Paris – Eddie Jones took over England at one of the team’s lowest ebbs, the Red Rose outfit having failed miserably at the World Cup on home soil.
The experienced Australian reshuffled the backroom staff and in the space of little more than 100 days transformed England into Six Nations Grand Slam winners on the back of five straight wins — a first in 13 years.
The 56-year-old Tasmania-born Jones guided Australia to the 2003 World Cup final in Sydney, won that day by England after Jonny Wilkinson’s last-gasp drop-goal.
He went went on to become an advisor to the South African side that won the 2007 World Cup.
Most recently he led Japan at last year’s World Cup, the Brave Blossoms notching up three pool victories, including a stunning win over the Springboks — the biggest shock in World Cup history.
With his no-nonsense approach and infectious enthusiasm, Jones knows how to get the best out of players. His competitive edge and sheer confidence electrified the air in his post-match debrief after the 31-21 Slam-clinching victory over France on Saturday.
While quick to praise predecessor Stuart Lancaster for doing a “great job” developing the English team, which was the youngest at the World Cup with an average age of 26.2 years, Jones is quick to admit that he had changed the squad’s mindset.
“The hardest thing to change is always the mindset,” said Jones, a tenacious hooker in his playing days who never quite made the Wallaby side.
“Players, if they’re in a very comfortable environment, will tend to have a fixed mindset so they tend to just work to the things they know.
“Changing that to a growth mindset where they’re happy to be challenged and try new things is always the most difficult thing when you take over a team.”
Jones added: “England’s been a side that’s been quite stereotyped in terms of how they play the game.
“You just watch the English Premiership rugby and everyone tends to play the same way… and we’ve tried to change that. At times we’ve got good results and at times we haven’t but we’re still in the process of changing that.
“It helps when players know that they are being pushed for their positions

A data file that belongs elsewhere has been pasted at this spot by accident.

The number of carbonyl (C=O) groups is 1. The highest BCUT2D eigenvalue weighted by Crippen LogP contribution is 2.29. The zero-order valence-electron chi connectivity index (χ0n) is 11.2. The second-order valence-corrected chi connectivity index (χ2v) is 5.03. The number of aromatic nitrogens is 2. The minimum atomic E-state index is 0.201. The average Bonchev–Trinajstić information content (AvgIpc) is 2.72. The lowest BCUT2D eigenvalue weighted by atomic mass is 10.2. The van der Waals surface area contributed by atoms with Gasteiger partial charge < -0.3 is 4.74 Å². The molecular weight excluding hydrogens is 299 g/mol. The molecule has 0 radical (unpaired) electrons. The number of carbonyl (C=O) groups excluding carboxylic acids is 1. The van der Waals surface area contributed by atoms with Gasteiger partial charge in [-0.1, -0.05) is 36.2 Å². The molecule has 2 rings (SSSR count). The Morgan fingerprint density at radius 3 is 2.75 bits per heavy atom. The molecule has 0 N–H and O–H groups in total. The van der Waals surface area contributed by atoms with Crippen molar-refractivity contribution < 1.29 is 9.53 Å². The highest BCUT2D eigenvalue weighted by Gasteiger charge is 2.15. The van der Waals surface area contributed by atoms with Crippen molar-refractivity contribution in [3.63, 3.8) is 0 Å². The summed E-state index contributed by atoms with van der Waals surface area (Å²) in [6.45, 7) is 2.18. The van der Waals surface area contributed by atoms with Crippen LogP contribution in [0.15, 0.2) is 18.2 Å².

“The great thing is that the best is still ahead of us. We are only going to get better.”
In his bid to revive England, Jones upset the apple cart by naming hooker Dylan Hartley as captain despite a notoriously bad disciplinary record (that saw him excluded from the World Cup).
It has proved to be an inspirational choice, with Hartley in fine leadership form. Ex-skipper Chris Robshaw was “demoted” and then shifted from the openside to blindside flanks. He is now playing the best rugby of his career.
Jones, who suffered a stroke in 2013 halfway through his Japan stay, is known to rail against players who buck against his management style and during the World Cup claimed England had lost the “bulldog spirit” that marked their 2003 win.
In installing Hartley as captain and promoting Billy Vunipola to starting No 8, it is obvious Jones sees that axis as crucial to restoring that spirit.
Jones has also been blessed with the arrival on the international scene of locks Maro Itoje and George Kruis, both of whom just missed the cut for the World Cup squad.
Their rise to prominence has tallied exactly with Jones’ wishes: a locking duo effective in attacking line-outs and stand-outs in the loose aside from their inevitable scrumming demands.
With goal-kicking Owen Farrell slotted in at inside centre, George Ford can forget his club Bath’s poor form and rely on a trusted second receiver. Ben Youngs and Danny Care, both instrumental in the victory over France, can spark from scrumhalf.
Defence coach Paul Gustard admitted that Jones was brutal in his assessment of where England stood when he took over.
“We’re trying to change what happened before because it didn’t work,” he said, adding that the change could not be boiled down to one area.
“The amalgamation of lots of one or two percents can add up to a significant difference. It has been a tough schedule in the past couple of months but we believe this is the right way to try and breed a successful Test team.”
Jones has seemingly caught the full attention of his young squad.
“We are ecstatic to be the dominant team in Europe, but the great thing is we have a long way to go,” he said.
“What is exciting is that we have an average age of 24 and the trophy average is normally 28 so we have a lot of growing to do.
“The Grand Slam is a small step and we have a tour to Australia to come in the summer and we look forward to that.”